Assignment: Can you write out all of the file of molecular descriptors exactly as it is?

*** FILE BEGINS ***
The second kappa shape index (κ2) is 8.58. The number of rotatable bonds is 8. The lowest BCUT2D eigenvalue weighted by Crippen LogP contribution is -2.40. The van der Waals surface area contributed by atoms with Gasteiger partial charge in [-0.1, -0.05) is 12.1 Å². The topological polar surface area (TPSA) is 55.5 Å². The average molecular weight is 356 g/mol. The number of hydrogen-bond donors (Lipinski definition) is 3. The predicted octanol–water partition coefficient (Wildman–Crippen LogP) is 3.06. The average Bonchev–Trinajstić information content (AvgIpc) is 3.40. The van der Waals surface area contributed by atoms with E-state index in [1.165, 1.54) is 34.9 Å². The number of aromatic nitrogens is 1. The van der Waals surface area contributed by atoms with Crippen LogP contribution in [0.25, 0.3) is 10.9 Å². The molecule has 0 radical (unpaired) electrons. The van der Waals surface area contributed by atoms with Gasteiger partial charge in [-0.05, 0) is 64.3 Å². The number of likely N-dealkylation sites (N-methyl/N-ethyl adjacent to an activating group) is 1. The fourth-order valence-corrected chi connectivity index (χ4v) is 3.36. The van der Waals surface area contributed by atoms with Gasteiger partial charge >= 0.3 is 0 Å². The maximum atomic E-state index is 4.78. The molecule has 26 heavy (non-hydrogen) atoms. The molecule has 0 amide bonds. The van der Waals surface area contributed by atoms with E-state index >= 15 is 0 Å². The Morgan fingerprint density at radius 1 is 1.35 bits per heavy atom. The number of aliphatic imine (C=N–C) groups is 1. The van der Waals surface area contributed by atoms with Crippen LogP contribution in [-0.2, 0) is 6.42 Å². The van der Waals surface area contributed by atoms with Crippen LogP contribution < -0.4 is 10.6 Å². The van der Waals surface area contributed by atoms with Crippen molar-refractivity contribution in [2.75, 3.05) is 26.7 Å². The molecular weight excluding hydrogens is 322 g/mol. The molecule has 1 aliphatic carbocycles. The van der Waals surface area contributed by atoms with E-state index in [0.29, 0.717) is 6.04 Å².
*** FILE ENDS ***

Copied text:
The second kappa shape index (κ2) is 8.58. The number of rotatable bonds is 8. The lowest BCUT2D eigenvalue weighted by Crippen LogP contribution is -2.40. The van der Waals surface area contributed by atoms with Gasteiger partial charge in [-0.1, -0.05) is 12.1 Å². The topological polar surface area (TPSA) is 55.5 Å². The average molecular weight is 356 g/mol. The number of hydrogen-bond donors (Lipinski definition) is 3. The predicted octanol–water partition coefficient (Wildman–Crippen LogP) is 3.06. The average Bonchev–Trinajstić information content (AvgIpc) is 3.40. The van der Waals surface area contributed by atoms with E-state index in [1.165, 1.54) is 34.9 Å². The number of aromatic nitrogens is 1. The van der Waals surface area contributed by atoms with Crippen LogP contribution in [0.25, 0.3) is 10.9 Å². The molecule has 0 radical (unpaired) electrons. The van der Waals surface area contributed by atoms with Gasteiger partial charge in [-0.05, 0) is 64.3 Å². The number of likely N-dealkylation sites (N-methyl/N-ethyl adjacent to an activating group) is 1. The fourth-order valence-corrected chi connectivity index (χ4v) is 3.36. The van der Waals surface area contributed by atoms with Gasteiger partial charge >= 0.3 is 0 Å². The maximum atomic E-state index is 4.78. The molecule has 26 heavy (non-hydrogen) atoms. The molecule has 0 amide bonds. The van der Waals surface area contributed by atoms with E-state index >= 15 is 0 Å². The Morgan fingerprint density at radius 1 is 1.35 bits per heavy atom. The number of aliphatic imine (C=N–C) groups is 1. The van der Waals surface area contributed by atoms with Crippen LogP contribution in [-0.2, 0) is 6.42 Å². The van der Waals surface area contributed by atoms with Crippen LogP contribution < -0.4 is 10.6 Å². The van der Waals surface area contributed by atoms with Crippen molar-refractivity contribution in [2.75, 3.05) is 26.7 Å². The molecular weight excluding hydrogens is 322 g/mol. The molecule has 1 aliphatic carbocycles. The van der Waals surface area contributed by atoms with E-state index in [0.29, 0.717) is 6.04 Å².